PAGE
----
Enforcing minimum housing standards is particularly important because of Vermont's aging housing stock — 43 percent of rentals were built before 1950, according to the Vermont Housing Finance Agency — and a dearth of affordable housing statewide, said Maryellen Griffin, a lawyer with Legal Aid.

Under the state's rental housing health code, landlords are legally required to provide necessities such as a sink, a flush toilet, a working sewage system, a source of heat, and a structure that is weather-tight and rodent-free. (Fire safety regulations are separately enforced by the state Department of Public Safety.)

Vermont law "would seem to put tenants in a good position to have reliable and well-maintained housing," McCullough said. "The problem is that actually getting those rights enforced has been tremendously difficult." [...]

Some health officers limit what they'll endure in service to their towns. Edgerly said he's declined to inspect a tenant's complaint about bedbugs: "I'm not going into a bedbug situation — no way."

That sort of attitude frustrates tenants.

"Our clients will make complaints to town health officers and it doesn't really go anywhere," Legal Aid lawyer Sandy Partiz said.

"We know that people are radically underreporting problems because they don't believe in the system," Griffin said. [...]

Legal Aid, which plans to advocate for some of these changes during the legislative session, says steps such as investing in a better-paid, more professional force of town health officers will save the state money in the long run. "Something that might have cost a landlord a few hundred dollars to fix, like a mold problem, can end up costing thousands of dollars in health care expenses to treat a tenant's resulting respiratory illness," the report says. [...]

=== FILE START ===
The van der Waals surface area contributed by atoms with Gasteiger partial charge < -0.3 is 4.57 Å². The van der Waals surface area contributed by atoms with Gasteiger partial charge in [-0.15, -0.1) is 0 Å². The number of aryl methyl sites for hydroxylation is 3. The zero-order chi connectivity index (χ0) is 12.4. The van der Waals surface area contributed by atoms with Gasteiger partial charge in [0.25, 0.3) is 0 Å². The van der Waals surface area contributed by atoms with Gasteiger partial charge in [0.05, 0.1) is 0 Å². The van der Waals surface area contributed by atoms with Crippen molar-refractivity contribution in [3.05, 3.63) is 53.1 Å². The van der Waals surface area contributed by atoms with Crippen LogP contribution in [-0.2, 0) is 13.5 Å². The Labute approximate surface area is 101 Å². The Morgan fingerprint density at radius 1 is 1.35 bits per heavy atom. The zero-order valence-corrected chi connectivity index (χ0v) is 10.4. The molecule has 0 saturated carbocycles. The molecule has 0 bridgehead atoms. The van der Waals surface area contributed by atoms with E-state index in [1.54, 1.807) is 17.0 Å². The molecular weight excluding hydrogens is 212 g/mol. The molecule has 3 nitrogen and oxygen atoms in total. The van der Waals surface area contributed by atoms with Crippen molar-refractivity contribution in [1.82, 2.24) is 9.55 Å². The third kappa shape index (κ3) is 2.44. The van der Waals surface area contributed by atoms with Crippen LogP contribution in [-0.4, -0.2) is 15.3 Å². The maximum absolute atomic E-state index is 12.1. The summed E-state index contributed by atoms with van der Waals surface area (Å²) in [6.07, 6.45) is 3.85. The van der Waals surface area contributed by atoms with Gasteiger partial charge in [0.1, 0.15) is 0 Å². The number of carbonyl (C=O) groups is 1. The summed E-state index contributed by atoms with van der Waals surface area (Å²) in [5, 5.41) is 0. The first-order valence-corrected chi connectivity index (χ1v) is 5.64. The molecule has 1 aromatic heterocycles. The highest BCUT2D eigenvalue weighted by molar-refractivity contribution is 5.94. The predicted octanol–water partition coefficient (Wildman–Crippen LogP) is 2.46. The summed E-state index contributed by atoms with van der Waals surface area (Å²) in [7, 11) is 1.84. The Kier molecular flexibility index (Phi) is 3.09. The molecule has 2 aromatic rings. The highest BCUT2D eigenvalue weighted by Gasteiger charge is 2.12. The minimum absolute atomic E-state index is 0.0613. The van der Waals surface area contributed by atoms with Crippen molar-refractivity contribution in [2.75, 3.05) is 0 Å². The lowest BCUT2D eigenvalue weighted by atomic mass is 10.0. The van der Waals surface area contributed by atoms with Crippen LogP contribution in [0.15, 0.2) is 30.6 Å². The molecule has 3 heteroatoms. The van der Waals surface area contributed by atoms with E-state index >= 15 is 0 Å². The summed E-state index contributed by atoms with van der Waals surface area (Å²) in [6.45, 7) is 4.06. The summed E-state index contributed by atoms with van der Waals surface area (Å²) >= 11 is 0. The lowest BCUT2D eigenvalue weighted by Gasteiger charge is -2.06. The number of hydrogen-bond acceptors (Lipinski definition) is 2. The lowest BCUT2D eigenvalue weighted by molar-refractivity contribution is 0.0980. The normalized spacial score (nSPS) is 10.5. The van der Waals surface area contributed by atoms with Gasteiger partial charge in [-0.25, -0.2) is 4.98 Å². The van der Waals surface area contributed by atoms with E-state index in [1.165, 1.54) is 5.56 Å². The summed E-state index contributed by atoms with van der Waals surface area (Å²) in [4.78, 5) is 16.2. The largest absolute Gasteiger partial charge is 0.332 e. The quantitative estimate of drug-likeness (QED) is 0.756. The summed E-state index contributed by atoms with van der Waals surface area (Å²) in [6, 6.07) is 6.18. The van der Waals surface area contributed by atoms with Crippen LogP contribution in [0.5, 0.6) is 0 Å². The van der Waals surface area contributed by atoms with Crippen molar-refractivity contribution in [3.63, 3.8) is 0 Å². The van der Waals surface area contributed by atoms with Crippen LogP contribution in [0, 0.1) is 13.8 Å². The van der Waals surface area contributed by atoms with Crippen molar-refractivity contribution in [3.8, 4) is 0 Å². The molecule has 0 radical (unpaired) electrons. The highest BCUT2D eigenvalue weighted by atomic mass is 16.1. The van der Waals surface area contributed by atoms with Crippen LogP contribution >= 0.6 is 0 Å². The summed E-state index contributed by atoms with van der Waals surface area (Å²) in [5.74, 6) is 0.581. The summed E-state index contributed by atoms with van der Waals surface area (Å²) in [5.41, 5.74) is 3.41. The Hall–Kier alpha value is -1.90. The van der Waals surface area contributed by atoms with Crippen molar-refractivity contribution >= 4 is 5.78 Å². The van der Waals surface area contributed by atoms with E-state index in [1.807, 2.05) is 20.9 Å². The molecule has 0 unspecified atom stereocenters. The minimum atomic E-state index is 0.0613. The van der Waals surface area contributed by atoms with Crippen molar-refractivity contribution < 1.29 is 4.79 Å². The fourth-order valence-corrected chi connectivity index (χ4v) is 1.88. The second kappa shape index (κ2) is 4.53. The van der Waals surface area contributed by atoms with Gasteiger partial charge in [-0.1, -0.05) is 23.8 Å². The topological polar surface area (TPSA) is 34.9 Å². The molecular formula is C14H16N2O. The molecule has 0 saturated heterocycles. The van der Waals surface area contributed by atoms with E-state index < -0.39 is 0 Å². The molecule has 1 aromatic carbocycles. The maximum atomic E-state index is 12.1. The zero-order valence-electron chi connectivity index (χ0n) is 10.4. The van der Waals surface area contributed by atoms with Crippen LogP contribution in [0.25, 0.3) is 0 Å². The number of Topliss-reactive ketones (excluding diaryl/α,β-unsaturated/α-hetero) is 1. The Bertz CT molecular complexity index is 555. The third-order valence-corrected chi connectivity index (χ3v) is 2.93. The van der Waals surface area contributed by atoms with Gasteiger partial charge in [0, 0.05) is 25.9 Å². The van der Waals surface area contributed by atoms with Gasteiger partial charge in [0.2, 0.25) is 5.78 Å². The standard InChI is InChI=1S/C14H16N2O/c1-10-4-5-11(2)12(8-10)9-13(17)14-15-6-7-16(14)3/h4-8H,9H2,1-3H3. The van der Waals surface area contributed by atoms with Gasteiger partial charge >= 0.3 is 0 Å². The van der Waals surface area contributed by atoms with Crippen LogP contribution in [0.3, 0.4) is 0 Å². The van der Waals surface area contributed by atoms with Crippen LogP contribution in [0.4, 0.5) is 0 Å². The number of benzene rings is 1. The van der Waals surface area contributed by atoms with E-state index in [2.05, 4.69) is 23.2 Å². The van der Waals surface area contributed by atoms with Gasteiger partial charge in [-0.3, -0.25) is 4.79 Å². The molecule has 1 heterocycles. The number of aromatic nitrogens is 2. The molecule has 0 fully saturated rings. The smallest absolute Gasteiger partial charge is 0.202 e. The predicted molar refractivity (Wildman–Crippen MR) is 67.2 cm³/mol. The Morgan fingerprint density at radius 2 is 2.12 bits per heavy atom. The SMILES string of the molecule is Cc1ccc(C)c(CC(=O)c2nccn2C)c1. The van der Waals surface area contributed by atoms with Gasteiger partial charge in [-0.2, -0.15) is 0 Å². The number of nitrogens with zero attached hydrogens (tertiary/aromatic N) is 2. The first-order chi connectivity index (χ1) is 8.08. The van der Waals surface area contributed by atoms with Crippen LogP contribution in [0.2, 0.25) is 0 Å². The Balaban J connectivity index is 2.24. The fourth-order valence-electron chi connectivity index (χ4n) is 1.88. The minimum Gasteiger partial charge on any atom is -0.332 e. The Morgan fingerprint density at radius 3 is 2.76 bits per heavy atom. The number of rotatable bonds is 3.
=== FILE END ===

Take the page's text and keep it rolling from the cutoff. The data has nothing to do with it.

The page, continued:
Many Vermont Tenants Stuck in Unsafe and Unhealthy Housing

Despite regulations intended to protect them from substandard housing conditions, many Vermont tenants still live in unsafe and unhealthy homes. Today, Vermont Legal Aid released a report, Renters at Risk: The Cost of Substandard Housing, to examine the problem and call for policy solutions to address substandard housing. The report was the result of data analysis and interviews with tenants, advocates, and public officials.

Our key findings are as follows:

1.       Tenants who suffer from the various impacts of unsafe and unhealthy housing conditions experience increased health care usage, mental health problems, disruption to school and work, and homelessness.

2.      The most common problems tenants face are pests and plumbing problems.